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Lunchbox: Straight Out of Philly

Published On: Apr 07 2014 12:13:05 PM AKDT   Updated On: Apr 07 2014 12:17:20 PM AKDT
Lunchbox: Straight Out of Philly

Lunchbox: Straight Out of Philly(1)

Straight Out of Philly serves this teriyaki Philly cheesesteak with fries, ($10.95) including grilled onions, mushrooms and teriyaki sauce. Side substitutions are available for $2.50; soda cans cost $1.50 each.

Straight Out of Philly
210 E. Fireweed Ln.
$6-$14 per plate
11 a.m. to 10 p.m. Monday through Saturday; 3 p.m. to 10 p.m. Sunday

When you work in a newsroom some restaurant names come up fairly often, as crews mention where they’ve stopped for lunch in the field. Curious about one of them, I recently headed into Midtown for a visit.

Straight Out of Philly is one of several low-key eateries tucked away along Fireweed Lane, its modest exterior easily missed amid the eclectic mix of strip malls, office parks and modest landscaping to separate the two that make up much of Fireweed’s commercial presence. Sitting at the east end of a small strip mall, its parking area is equally modest, with perhaps half a dozen spaces up front and perhaps that many more along curbs in the immediate area.

Stepping inside, I was reminded of the utilitarian feel of Sara’s Sandwiches on Arctic Boulevard, a shop similarly geared to a bustling takeout and delivery business. A few booths along the front wall of a small dining area and some tables in the center seat perhaps 20 people at capacity, but much of the room is dominated by coolers loaded up with drinks and prepacked salads. A lone TV on the wall was showing ESPN women’s basketball when I stopped by, the only customer in the room after the traditional lunch rush hours.

As might be expected from the name, Straight Out of Philly’s menu is built around more than 20 versions of the Philadelphia cheesesteak sandwich, almost all priced identically; most simply emphasize a single added ingredient or condiment, but a few variants use chicken rather than steak, with a token all-veggie version at the bottom of the list. There’s also a selection of burgers, sandwiches, chicken wings and fingers, rounded out by a few salad and dessert options, but I stayed with the place’s core specialty -- the kitchen was out of sun-dried tomatoes for one of the Philly versions on offer, so I instead asked for a teriyaki Philly ($10.95). The lone chef sounded busy with other takeout orders, but I had a basket set down before me in about 15 minutes.

It seems to be an unspoken tenet among cheesesteak aficionados that cheaper cheeses make better sandwiches, with some even swearing by Cheez Whiz, so I wasn’t taken aback to find two freshly melted squares of processed American cheese topping a generous pile of meat and bread. In a technique I’ve also seen at Table 6 and Sis’s Café and Catering, the hefty and well-made loaf had a wedge cut out of its top rather than being split along its side, allowing it to carry the Philly’s wet and messy ingredients without leaking. It wasn’t until I tore into it, however, that I found out just how well the simple ingredient list worked together -- the way the teriyaki sauce seemed cooked in rather than merely poured on, binding together the dish with its salty sweetness soaked up by bits of mushrooms and grilled onions, all accompanied by a hint of richness from the fast-melting cheese which suffused every bite.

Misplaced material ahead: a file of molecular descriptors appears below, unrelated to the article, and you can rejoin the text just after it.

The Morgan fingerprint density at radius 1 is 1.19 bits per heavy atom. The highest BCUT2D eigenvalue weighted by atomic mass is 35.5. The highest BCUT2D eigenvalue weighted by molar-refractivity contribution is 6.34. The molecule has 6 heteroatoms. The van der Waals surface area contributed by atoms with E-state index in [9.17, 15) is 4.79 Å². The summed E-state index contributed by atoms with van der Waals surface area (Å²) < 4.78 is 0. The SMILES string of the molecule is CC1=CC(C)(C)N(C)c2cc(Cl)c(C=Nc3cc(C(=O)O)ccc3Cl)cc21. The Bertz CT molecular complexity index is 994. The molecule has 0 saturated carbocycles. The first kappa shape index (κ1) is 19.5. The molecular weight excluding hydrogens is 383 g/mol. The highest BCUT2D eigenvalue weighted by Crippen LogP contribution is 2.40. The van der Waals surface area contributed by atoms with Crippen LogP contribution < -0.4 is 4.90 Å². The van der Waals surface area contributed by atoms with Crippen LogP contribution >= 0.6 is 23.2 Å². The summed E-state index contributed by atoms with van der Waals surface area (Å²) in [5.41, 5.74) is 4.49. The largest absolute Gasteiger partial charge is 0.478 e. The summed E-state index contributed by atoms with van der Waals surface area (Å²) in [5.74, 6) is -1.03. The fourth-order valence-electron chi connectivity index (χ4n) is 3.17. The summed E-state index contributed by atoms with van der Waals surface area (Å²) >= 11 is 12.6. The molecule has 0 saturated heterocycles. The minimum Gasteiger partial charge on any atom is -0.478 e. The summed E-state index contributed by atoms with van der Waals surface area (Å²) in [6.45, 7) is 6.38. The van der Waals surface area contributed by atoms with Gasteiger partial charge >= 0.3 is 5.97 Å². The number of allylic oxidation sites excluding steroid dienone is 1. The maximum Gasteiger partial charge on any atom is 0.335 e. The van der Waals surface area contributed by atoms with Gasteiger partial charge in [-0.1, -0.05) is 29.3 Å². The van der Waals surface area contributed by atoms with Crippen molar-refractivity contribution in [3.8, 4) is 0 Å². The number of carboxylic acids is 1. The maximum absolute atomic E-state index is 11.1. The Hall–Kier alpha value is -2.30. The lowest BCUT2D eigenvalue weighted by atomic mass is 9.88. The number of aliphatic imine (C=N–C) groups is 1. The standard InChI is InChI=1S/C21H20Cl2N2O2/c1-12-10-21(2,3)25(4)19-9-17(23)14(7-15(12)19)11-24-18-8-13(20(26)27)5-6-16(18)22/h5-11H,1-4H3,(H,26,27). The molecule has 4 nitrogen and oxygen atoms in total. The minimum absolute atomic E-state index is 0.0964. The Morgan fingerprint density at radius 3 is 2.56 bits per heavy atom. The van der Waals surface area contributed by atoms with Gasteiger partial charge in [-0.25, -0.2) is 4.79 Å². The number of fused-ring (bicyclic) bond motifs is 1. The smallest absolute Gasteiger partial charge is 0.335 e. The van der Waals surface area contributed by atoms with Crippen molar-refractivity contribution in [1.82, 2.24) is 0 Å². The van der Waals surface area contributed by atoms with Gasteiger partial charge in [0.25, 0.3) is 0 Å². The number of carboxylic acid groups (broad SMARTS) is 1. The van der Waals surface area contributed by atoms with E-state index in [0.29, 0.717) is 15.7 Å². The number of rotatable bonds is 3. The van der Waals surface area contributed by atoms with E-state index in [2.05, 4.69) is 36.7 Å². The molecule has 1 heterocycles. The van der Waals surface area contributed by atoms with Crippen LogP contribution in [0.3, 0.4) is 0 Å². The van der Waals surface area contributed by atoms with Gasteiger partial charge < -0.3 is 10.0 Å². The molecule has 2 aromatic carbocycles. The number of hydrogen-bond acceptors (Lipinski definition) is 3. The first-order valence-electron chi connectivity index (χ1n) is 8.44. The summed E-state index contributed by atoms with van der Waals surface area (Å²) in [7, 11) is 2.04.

The cheesesteak was a meal in itself and the side and dessert offerings looked modest, so I stuck with the standard portion of fries served alongside each Philly on the menu. While they didn’t look handmade they were a good selection to accompany the sandwich, slightly thicker than usual restaurant fries and cooked in a little less salt to a consistent golden brown. The menu offers chips in lieu of them, but they’re plenty good enough to keep their place in the basket -- substitutions can be made, however, with options including a dinner salad or onion rings available for $2.50.

I’m glad I stopped by Straight Out of Philly, since I’m always on the lookout for good takeout restaurants in Anchorage. Like Tommy’s Burger Stop, International House of Hot Dogs and Inka’s Chicken, the dining area is minimal but the food’s got it where it counts, with a slightly higher-than-average price more than compensated for by large portion sizes and one of the best steak sandwiches of any kind I’ve eaten in recent memory. The restaurant also takes orders for delivery (with a minimum of $12 in nearby areas and $20 for the rest of the city), so if you’d like to try a Philly off the menu you might just call and ask for one straight out of Midtown.